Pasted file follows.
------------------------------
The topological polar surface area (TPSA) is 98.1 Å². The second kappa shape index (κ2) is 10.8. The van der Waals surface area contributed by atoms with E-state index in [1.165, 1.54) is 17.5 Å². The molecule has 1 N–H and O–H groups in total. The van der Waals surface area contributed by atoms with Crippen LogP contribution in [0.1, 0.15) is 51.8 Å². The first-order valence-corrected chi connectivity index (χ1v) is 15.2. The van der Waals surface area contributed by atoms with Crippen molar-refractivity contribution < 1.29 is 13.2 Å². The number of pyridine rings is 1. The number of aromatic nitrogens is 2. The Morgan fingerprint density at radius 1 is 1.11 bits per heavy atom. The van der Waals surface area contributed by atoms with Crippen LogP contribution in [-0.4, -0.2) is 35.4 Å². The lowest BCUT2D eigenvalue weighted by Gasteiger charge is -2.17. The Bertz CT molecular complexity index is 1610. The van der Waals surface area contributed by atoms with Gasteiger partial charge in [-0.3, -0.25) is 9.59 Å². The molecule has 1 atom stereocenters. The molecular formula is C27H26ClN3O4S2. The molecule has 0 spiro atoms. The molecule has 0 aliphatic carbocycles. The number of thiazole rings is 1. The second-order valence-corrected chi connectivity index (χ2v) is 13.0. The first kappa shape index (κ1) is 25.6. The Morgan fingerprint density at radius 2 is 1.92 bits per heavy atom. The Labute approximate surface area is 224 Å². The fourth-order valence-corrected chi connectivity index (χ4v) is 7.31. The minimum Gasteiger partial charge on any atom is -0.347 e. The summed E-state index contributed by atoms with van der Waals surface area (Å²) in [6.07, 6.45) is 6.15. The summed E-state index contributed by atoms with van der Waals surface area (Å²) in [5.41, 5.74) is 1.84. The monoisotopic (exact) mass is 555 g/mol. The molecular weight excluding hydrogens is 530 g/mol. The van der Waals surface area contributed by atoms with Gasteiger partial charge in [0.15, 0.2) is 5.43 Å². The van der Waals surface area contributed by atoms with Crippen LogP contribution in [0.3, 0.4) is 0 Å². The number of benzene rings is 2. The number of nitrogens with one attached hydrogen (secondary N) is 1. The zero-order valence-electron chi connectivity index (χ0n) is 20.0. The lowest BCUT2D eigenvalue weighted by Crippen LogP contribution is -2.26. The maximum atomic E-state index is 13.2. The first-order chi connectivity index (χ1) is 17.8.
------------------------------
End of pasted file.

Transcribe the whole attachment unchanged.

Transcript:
The topological polar surface area (TPSA) is 98.1 Å². The second kappa shape index (κ2) is 10.8. The van der Waals surface area contributed by atoms with E-state index in [1.165, 1.54) is 17.5 Å². The molecule has 1 N–H and O–H groups in total. The van der Waals surface area contributed by atoms with Crippen LogP contribution in [0.1, 0.15) is 51.8 Å². The first-order valence-corrected chi connectivity index (χ1v) is 15.2. The van der Waals surface area contributed by atoms with Crippen molar-refractivity contribution < 1.29 is 13.2 Å². The number of pyridine rings is 1. The number of aromatic nitrogens is 2. The Morgan fingerprint density at radius 1 is 1.11 bits per heavy atom. The van der Waals surface area contributed by atoms with Crippen LogP contribution in [-0.4, -0.2) is 35.4 Å². The lowest BCUT2D eigenvalue weighted by Gasteiger charge is -2.17. The Bertz CT molecular complexity index is 1610. The van der Waals surface area contributed by atoms with Gasteiger partial charge in [-0.3, -0.25) is 9.59 Å². The molecule has 1 atom stereocenters. The molecular formula is C27H26ClN3O4S2. The molecule has 0 spiro atoms. The molecule has 0 aliphatic carbocycles. The number of thiazole rings is 1. The second-order valence-corrected chi connectivity index (χ2v) is 13.0. The first kappa shape index (κ1) is 25.6. The Morgan fingerprint density at radius 2 is 1.92 bits per heavy atom. The Labute approximate surface area is 224 Å². The fourth-order valence-corrected chi connectivity index (χ4v) is 7.31. The minimum Gasteiger partial charge on any atom is -0.347 e. The summed E-state index contributed by atoms with van der Waals surface area (Å²) in [6.07, 6.45) is 6.15. The summed E-state index contributed by atoms with van der Waals surface area (Å²) in [5.41, 5.74) is 1.84. The monoisotopic (exact) mass is 555 g/mol. The molecular weight excluding hydrogens is 530 g/mol. The van der Waals surface area contributed by atoms with Gasteiger partial charge in [0.15, 0.2) is 5.43 Å². The van der Waals surface area contributed by atoms with Crippen LogP contribution in [0.3, 0.4) is 0 Å². The number of benzene rings is 2. The number of nitrogens with one attached hydrogen (secondary N) is 1. The zero-order valence-electron chi connectivity index (χ0n) is 20.0. The lowest BCUT2D eigenvalue weighted by Crippen LogP contribution is -2.26. The maximum atomic E-state index is 13.2. The first-order chi connectivity index (χ1) is 17.8.